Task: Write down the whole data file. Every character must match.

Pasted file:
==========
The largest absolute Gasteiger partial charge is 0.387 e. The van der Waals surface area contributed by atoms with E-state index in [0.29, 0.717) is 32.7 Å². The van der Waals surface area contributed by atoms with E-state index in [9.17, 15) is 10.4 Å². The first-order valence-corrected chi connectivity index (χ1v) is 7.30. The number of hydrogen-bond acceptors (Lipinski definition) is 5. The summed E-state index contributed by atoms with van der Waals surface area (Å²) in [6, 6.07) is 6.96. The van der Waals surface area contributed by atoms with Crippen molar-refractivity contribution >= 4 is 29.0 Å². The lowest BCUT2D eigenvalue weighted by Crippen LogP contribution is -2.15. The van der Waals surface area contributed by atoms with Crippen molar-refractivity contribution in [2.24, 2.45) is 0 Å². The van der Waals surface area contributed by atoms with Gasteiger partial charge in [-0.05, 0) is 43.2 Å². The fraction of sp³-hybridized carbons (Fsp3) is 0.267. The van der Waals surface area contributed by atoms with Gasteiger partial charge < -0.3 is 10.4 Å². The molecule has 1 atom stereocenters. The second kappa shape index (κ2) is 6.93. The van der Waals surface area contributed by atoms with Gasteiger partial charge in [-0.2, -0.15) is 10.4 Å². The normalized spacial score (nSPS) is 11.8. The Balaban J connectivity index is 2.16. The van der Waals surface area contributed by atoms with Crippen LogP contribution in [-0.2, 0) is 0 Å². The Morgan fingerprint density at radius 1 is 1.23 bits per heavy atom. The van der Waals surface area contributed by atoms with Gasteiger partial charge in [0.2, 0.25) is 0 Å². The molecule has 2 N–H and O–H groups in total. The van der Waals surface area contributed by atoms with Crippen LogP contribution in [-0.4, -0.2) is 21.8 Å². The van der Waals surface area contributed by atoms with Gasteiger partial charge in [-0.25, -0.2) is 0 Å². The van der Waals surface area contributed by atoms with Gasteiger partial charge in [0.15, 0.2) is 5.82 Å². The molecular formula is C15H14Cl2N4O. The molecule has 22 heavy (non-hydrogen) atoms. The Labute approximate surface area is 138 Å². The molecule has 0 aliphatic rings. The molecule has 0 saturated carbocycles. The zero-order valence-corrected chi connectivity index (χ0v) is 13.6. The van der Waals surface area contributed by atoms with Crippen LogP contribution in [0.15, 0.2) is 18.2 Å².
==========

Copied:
The largest absolute Gasteiger partial charge is 0.387 e. The van der Waals surface area contributed by atoms with E-state index in [0.29, 0.717) is 32.7 Å². The van der Waals surface area contributed by atoms with E-state index in [9.17, 15) is 10.4 Å². The first-order valence-corrected chi connectivity index (χ1v) is 7.30. The number of hydrogen-bond acceptors (Lipinski definition) is 5. The summed E-state index contributed by atoms with van der Waals surface area (Å²) in [6, 6.07) is 6.96. The van der Waals surface area contributed by atoms with Crippen molar-refractivity contribution >= 4 is 29.0 Å². The lowest BCUT2D eigenvalue weighted by Crippen LogP contribution is -2.15. The van der Waals surface area contributed by atoms with Crippen molar-refractivity contribution in [2.24, 2.45) is 0 Å². The van der Waals surface area contributed by atoms with Gasteiger partial charge in [-0.05, 0) is 43.2 Å². The fraction of sp³-hybridized carbons (Fsp3) is 0.267. The van der Waals surface area contributed by atoms with Gasteiger partial charge < -0.3 is 10.4 Å². The molecule has 1 atom stereocenters. The second kappa shape index (κ2) is 6.93. The van der Waals surface area contributed by atoms with Gasteiger partial charge in [-0.2, -0.15) is 10.4 Å². The normalized spacial score (nSPS) is 11.8. The Balaban J connectivity index is 2.16. The van der Waals surface area contributed by atoms with Crippen LogP contribution in [-0.2, 0) is 0 Å². The Morgan fingerprint density at radius 1 is 1.23 bits per heavy atom. The van der Waals surface area contributed by atoms with Gasteiger partial charge in [0.2, 0.25) is 0 Å². The molecule has 2 N–H and O–H groups in total. The van der Waals surface area contributed by atoms with Crippen LogP contribution in [-0.4, -0.2) is 21.8 Å². The van der Waals surface area contributed by atoms with Gasteiger partial charge in [-0.25, -0.2) is 0 Å². The van der Waals surface area contributed by atoms with Gasteiger partial charge in [0.15, 0.2) is 5.82 Å². The molecular formula is C15H14Cl2N4O. The molecule has 22 heavy (non-hydrogen) atoms. The Labute approximate surface area is 138 Å². The molecule has 0 aliphatic rings. The molecule has 0 saturated carbocycles. The zero-order valence-corrected chi connectivity index (χ0v) is 13.6. The van der Waals surface area contributed by atoms with Crippen LogP contribution in [0.15, 0.2) is 18.2 Å².